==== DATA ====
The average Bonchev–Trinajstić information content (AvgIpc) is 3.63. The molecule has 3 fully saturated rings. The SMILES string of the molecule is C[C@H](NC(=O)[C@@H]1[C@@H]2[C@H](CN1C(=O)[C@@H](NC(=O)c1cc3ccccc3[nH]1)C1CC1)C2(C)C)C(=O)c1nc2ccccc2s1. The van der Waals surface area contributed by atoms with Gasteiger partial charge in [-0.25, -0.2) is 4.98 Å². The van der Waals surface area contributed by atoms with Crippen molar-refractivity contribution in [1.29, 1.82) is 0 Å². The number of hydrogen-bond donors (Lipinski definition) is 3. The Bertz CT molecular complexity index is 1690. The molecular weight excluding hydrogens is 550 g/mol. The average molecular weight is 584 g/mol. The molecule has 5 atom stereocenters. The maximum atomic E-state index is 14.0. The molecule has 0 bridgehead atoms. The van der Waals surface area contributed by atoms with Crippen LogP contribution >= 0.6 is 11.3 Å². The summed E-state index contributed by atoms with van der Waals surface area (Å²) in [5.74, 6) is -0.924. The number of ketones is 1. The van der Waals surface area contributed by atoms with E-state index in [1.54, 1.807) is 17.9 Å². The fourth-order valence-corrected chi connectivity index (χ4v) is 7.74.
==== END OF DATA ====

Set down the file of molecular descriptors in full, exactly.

The average Bonchev–Trinajstić information content (AvgIpc) is 3.63. The molecule has 3 fully saturated rings. The SMILES string of the molecule is C[C@H](NC(=O)[C@@H]1[C@@H]2[C@H](CN1C(=O)[C@@H](NC(=O)c1cc3ccccc3[nH]1)C1CC1)C2(C)C)C(=O)c1nc2ccccc2s1. The van der Waals surface area contributed by atoms with Gasteiger partial charge in [-0.25, -0.2) is 4.98 Å². The van der Waals surface area contributed by atoms with Crippen molar-refractivity contribution in [1.29, 1.82) is 0 Å². The number of hydrogen-bond donors (Lipinski definition) is 3. The Bertz CT molecular complexity index is 1690. The molecular weight excluding hydrogens is 550 g/mol. The average molecular weight is 584 g/mol. The molecule has 5 atom stereocenters. The maximum atomic E-state index is 14.0. The molecule has 0 bridgehead atoms. The van der Waals surface area contributed by atoms with Crippen LogP contribution >= 0.6 is 11.3 Å². The summed E-state index contributed by atoms with van der Waals surface area (Å²) in [5.74, 6) is -0.924. The number of ketones is 1. The van der Waals surface area contributed by atoms with E-state index in [1.54, 1.807) is 17.9 Å². The fourth-order valence-corrected chi connectivity index (χ4v) is 7.74.